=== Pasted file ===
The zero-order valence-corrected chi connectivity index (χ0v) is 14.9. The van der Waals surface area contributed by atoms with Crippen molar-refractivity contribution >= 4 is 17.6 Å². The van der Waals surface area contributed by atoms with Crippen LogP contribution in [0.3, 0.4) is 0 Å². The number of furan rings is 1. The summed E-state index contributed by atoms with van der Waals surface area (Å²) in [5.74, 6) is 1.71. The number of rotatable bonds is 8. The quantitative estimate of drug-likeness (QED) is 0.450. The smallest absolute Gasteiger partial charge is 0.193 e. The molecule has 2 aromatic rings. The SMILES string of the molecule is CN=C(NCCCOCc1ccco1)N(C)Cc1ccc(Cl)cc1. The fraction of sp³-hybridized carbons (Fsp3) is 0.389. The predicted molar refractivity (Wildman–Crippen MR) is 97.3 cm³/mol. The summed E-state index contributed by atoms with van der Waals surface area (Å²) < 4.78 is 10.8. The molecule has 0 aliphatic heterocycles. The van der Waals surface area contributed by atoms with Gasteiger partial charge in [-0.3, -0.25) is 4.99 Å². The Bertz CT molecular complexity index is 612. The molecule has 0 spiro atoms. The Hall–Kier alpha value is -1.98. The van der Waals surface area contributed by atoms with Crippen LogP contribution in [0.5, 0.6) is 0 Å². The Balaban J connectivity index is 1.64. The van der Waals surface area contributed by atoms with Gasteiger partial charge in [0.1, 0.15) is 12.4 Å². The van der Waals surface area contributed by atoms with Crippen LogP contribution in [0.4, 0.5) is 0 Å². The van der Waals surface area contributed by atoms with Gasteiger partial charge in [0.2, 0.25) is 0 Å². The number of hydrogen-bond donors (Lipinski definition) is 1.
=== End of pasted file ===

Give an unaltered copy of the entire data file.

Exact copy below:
The zero-order valence-corrected chi connectivity index (χ0v) is 14.9. The van der Waals surface area contributed by atoms with Crippen molar-refractivity contribution >= 4 is 17.6 Å². The van der Waals surface area contributed by atoms with Crippen LogP contribution in [0.3, 0.4) is 0 Å². The number of furan rings is 1. The summed E-state index contributed by atoms with van der Waals surface area (Å²) in [5.74, 6) is 1.71. The number of rotatable bonds is 8. The quantitative estimate of drug-likeness (QED) is 0.450. The smallest absolute Gasteiger partial charge is 0.193 e. The molecule has 2 aromatic rings. The SMILES string of the molecule is CN=C(NCCCOCc1ccco1)N(C)Cc1ccc(Cl)cc1. The fraction of sp³-hybridized carbons (Fsp3) is 0.389. The predicted molar refractivity (Wildman–Crippen MR) is 97.3 cm³/mol. The summed E-state index contributed by atoms with van der Waals surface area (Å²) < 4.78 is 10.8. The molecule has 0 aliphatic heterocycles. The van der Waals surface area contributed by atoms with Gasteiger partial charge in [-0.3, -0.25) is 4.99 Å². The Bertz CT molecular complexity index is 612. The molecule has 0 spiro atoms. The Hall–Kier alpha value is -1.98. The van der Waals surface area contributed by atoms with Crippen LogP contribution in [0.5, 0.6) is 0 Å². The Balaban J connectivity index is 1.64. The van der Waals surface area contributed by atoms with Gasteiger partial charge in [0.1, 0.15) is 12.4 Å². The van der Waals surface area contributed by atoms with Crippen LogP contribution in [0.4, 0.5) is 0 Å². The van der Waals surface area contributed by atoms with Gasteiger partial charge in [0.2, 0.25) is 0 Å². The number of hydrogen-bond donors (Lipinski definition) is 1.